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Winter Solstice is worth observing


The summer and winter solstices mark a special time in our calendar. When the sun is over the Tropic of Capricorn this is the peak of summer in the southern hemisphere, the longest day of the year and it predictably occurs on 21 December. When the sun is over the Tropic of Cancer, this signals the shortest day of the year, and, predictably, it is always on 21 June. On this day the southern hemisphere is leaning away from the Sun at its greatest angle. Use this link for an informative and amusing series of diagrams by Dr Nick Lomb illustrating these phenomena.

Building monuments which align with the solstices has been a challenge for architects, engineers and astronomers for centuries. One of this year's Sydney City Skywatcher talks by astrophysicist Brenan Dew featured his research into the alignment of ancient Egyptian sites in Karnak with the solstice.

In Sydney the beautiful house designed by John Verge for scientist Alexander Macleay in Elizabeth Bay during the early 1830s has recently been identified as being directly aligned with the rising sun on the winter solstice. This results in an amazing effect of the Sun streaming right through the building to the back of the courtyard. Each year Sydney Observatory's astronomy curator has collaborated with the Sydney Living Museum on an early morning sunrise event to let visitors experience this phenomenon. This year Dr Andrew Jacob will again lead the enquiry into whether this building is purposefully aligned.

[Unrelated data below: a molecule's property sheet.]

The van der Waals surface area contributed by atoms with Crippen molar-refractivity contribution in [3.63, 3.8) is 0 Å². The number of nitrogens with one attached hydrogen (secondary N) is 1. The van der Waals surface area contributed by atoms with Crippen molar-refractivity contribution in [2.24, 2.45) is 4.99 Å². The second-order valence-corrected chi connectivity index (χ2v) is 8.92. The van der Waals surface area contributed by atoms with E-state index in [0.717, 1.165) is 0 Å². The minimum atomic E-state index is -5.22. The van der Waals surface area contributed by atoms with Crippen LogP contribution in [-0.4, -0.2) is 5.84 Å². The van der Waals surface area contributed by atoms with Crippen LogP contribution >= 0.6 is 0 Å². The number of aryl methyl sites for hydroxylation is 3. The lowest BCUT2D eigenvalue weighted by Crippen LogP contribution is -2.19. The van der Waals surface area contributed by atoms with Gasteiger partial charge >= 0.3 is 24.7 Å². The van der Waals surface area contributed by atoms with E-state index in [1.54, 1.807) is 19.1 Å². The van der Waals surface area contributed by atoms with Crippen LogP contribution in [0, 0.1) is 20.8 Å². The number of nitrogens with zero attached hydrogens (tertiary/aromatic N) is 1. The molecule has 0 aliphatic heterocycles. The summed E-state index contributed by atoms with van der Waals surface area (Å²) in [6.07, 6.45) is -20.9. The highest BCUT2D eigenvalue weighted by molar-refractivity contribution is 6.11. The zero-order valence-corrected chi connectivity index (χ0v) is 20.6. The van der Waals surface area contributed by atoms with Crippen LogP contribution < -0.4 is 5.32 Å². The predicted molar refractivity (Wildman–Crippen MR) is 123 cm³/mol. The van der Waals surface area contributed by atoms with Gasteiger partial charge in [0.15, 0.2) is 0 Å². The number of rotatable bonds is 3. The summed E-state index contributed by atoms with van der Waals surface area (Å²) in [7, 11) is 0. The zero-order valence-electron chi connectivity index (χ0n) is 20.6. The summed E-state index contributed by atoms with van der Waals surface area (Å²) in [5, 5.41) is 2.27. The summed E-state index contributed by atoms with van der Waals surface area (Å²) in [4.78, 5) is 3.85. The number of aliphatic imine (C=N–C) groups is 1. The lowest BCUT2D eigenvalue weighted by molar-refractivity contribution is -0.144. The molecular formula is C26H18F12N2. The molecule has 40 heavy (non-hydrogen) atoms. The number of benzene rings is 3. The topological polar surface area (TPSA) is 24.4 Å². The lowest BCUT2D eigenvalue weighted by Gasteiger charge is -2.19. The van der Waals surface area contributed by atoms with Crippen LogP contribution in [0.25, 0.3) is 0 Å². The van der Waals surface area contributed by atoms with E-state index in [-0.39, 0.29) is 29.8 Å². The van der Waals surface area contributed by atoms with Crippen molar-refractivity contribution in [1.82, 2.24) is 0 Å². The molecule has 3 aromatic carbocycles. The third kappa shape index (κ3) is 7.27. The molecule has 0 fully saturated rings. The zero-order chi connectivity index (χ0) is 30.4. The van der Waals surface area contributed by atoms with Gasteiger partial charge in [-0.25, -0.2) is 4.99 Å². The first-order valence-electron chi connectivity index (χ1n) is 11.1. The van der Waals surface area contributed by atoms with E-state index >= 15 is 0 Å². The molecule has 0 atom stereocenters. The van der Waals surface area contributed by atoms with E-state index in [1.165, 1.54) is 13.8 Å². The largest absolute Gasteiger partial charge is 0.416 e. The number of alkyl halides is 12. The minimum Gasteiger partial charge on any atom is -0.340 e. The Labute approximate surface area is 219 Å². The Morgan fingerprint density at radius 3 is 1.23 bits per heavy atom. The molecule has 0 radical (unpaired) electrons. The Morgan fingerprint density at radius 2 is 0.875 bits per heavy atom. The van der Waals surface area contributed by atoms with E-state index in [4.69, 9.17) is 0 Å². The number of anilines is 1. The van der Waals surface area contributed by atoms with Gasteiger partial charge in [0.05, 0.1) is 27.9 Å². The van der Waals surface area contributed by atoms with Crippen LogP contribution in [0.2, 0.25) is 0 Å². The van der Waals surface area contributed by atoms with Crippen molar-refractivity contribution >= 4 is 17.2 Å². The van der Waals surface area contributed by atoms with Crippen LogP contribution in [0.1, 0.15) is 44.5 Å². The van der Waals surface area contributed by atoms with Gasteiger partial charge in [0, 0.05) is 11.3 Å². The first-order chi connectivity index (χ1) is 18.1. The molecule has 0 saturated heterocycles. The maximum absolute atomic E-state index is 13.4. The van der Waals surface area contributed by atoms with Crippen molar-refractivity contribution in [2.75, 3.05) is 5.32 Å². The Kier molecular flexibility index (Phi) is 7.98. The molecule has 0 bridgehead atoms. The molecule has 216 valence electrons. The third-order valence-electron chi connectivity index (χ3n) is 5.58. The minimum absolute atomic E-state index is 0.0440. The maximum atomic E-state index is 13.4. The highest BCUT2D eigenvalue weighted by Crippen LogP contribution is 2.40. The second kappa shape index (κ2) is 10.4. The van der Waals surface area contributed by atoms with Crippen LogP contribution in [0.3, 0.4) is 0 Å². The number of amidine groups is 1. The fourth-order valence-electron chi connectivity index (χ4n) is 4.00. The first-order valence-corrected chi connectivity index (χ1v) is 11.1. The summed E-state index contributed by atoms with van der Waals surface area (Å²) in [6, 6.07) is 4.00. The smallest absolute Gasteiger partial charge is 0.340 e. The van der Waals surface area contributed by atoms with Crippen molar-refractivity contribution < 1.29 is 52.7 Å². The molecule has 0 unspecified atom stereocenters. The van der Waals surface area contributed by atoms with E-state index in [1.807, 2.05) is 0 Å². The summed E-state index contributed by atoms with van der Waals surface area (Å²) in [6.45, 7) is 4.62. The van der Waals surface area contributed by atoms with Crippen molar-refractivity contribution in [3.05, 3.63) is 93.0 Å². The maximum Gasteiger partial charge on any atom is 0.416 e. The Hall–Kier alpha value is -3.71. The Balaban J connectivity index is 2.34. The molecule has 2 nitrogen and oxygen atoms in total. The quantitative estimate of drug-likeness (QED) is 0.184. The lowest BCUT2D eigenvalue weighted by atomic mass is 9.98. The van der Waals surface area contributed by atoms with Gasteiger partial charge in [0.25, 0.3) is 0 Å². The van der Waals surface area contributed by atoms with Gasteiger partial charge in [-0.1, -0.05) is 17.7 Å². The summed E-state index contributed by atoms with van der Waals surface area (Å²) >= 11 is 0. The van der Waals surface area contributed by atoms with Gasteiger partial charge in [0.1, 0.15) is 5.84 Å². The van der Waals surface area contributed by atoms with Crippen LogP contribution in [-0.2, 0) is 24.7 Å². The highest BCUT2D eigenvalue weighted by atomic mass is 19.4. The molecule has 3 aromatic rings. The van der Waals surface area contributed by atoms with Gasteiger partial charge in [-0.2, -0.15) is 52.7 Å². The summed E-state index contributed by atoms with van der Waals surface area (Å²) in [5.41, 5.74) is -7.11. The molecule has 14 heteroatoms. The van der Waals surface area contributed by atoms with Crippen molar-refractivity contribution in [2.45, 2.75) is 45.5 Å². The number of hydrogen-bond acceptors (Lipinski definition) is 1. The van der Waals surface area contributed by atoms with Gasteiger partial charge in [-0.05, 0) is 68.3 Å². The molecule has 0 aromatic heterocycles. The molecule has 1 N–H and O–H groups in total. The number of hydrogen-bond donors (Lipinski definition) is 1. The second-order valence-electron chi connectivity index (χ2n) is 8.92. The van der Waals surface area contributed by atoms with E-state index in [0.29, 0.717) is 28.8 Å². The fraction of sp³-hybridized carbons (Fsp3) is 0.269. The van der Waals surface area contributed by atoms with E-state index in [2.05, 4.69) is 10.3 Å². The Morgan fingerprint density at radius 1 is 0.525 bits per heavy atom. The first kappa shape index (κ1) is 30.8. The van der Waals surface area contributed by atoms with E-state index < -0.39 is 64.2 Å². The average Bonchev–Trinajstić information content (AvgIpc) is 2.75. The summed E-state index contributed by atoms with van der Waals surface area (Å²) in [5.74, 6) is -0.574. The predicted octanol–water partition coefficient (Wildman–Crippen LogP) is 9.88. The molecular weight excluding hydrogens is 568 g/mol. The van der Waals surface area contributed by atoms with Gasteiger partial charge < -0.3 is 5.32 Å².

There is an early morning event again this year on 21 and 22 June which you must book in through the Sydney Living Museums website.

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